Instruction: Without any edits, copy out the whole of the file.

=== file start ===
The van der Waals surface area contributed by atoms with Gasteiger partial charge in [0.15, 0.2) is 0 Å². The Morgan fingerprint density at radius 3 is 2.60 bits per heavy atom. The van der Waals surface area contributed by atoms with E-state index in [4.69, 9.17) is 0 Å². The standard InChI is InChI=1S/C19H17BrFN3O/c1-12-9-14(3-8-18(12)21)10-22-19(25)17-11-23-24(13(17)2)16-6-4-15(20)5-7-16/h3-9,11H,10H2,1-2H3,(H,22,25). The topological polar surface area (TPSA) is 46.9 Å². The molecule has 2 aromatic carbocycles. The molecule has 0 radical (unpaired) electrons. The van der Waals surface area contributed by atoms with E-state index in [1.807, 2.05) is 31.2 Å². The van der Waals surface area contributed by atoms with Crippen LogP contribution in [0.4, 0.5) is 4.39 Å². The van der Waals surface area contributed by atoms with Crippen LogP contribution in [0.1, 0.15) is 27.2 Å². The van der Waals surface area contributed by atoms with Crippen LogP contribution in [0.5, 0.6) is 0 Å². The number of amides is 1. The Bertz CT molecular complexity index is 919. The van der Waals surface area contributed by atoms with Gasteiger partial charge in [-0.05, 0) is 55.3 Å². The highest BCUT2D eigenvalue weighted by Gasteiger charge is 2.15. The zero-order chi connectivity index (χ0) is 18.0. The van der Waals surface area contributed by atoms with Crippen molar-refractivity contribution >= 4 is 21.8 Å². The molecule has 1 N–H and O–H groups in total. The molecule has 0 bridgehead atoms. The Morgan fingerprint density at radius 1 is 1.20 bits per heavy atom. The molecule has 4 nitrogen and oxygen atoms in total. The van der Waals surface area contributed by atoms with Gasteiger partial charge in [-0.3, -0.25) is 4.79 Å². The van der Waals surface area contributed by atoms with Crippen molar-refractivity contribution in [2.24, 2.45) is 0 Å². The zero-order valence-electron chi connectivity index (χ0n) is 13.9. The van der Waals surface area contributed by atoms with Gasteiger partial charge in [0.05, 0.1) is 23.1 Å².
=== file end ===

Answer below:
The van der Waals surface area contributed by atoms with Gasteiger partial charge in [0.15, 0.2) is 0 Å². The Morgan fingerprint density at radius 3 is 2.60 bits per heavy atom. The van der Waals surface area contributed by atoms with E-state index in [4.69, 9.17) is 0 Å². The standard InChI is InChI=1S/C19H17BrFN3O/c1-12-9-14(3-8-18(12)21)10-22-19(25)17-11-23-24(13(17)2)16-6-4-15(20)5-7-16/h3-9,11H,10H2,1-2H3,(H,22,25). The topological polar surface area (TPSA) is 46.9 Å². The molecule has 2 aromatic carbocycles. The molecule has 0 radical (unpaired) electrons. The van der Waals surface area contributed by atoms with E-state index in [1.807, 2.05) is 31.2 Å². The van der Waals surface area contributed by atoms with Crippen LogP contribution in [0.4, 0.5) is 4.39 Å². The van der Waals surface area contributed by atoms with Crippen LogP contribution in [0.1, 0.15) is 27.2 Å². The van der Waals surface area contributed by atoms with Crippen LogP contribution in [0.5, 0.6) is 0 Å². The number of amides is 1. The Bertz CT molecular complexity index is 919. The van der Waals surface area contributed by atoms with Gasteiger partial charge in [-0.05, 0) is 55.3 Å². The highest BCUT2D eigenvalue weighted by Gasteiger charge is 2.15. The zero-order chi connectivity index (χ0) is 18.0. The van der Waals surface area contributed by atoms with Crippen molar-refractivity contribution >= 4 is 21.8 Å². The molecule has 1 N–H and O–H groups in total. The molecule has 0 bridgehead atoms. The Morgan fingerprint density at radius 1 is 1.20 bits per heavy atom. The molecule has 4 nitrogen and oxygen atoms in total. The van der Waals surface area contributed by atoms with Gasteiger partial charge in [-0.3, -0.25) is 4.79 Å². The van der Waals surface area contributed by atoms with Crippen molar-refractivity contribution in [2.24, 2.45) is 0 Å². The zero-order valence-electron chi connectivity index (χ0n) is 13.9. The van der Waals surface area contributed by atoms with Gasteiger partial charge in [0.05, 0.1) is 23.1 Å².